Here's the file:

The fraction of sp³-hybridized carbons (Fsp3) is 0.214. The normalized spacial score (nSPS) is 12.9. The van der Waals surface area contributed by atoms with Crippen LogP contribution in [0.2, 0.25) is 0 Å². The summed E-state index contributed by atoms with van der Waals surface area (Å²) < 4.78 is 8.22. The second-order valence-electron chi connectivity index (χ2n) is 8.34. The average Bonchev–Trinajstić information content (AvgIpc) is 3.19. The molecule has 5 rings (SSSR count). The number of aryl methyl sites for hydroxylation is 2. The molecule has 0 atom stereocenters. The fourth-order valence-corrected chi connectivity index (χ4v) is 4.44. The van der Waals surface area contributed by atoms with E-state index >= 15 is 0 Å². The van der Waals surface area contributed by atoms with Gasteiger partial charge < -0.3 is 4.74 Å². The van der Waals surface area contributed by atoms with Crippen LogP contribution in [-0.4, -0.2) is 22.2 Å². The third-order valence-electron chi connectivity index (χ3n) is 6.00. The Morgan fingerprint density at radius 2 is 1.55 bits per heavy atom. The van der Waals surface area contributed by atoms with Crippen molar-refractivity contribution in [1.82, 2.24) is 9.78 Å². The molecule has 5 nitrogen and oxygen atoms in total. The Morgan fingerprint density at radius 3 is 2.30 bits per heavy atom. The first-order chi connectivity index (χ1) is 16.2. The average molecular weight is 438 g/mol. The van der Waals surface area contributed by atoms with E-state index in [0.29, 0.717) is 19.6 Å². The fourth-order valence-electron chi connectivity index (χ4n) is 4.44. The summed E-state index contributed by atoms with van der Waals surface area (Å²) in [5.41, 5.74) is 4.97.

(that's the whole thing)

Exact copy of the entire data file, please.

The fraction of sp³-hybridized carbons (Fsp3) is 0.214. The normalized spacial score (nSPS) is 12.9. The van der Waals surface area contributed by atoms with Crippen LogP contribution in [0.2, 0.25) is 0 Å². The summed E-state index contributed by atoms with van der Waals surface area (Å²) < 4.78 is 8.22. The second-order valence-electron chi connectivity index (χ2n) is 8.34. The average Bonchev–Trinajstić information content (AvgIpc) is 3.19. The molecule has 5 rings (SSSR count). The number of aryl methyl sites for hydroxylation is 2. The molecule has 0 atom stereocenters. The fourth-order valence-corrected chi connectivity index (χ4v) is 4.44. The van der Waals surface area contributed by atoms with E-state index >= 15 is 0 Å². The van der Waals surface area contributed by atoms with Gasteiger partial charge < -0.3 is 4.74 Å². The van der Waals surface area contributed by atoms with Crippen LogP contribution in [-0.4, -0.2) is 22.2 Å². The third-order valence-electron chi connectivity index (χ3n) is 6.00. The Morgan fingerprint density at radius 2 is 1.55 bits per heavy atom. The van der Waals surface area contributed by atoms with Crippen molar-refractivity contribution in [1.82, 2.24) is 9.78 Å². The molecule has 5 nitrogen and oxygen atoms in total. The Morgan fingerprint density at radius 3 is 2.30 bits per heavy atom. The first-order chi connectivity index (χ1) is 16.2. The average molecular weight is 438 g/mol. The van der Waals surface area contributed by atoms with E-state index in [0.29, 0.717) is 19.6 Å². The fourth-order valence-electron chi connectivity index (χ4n) is 4.44. The summed E-state index contributed by atoms with van der Waals surface area (Å²) in [5.41, 5.74) is 4.97.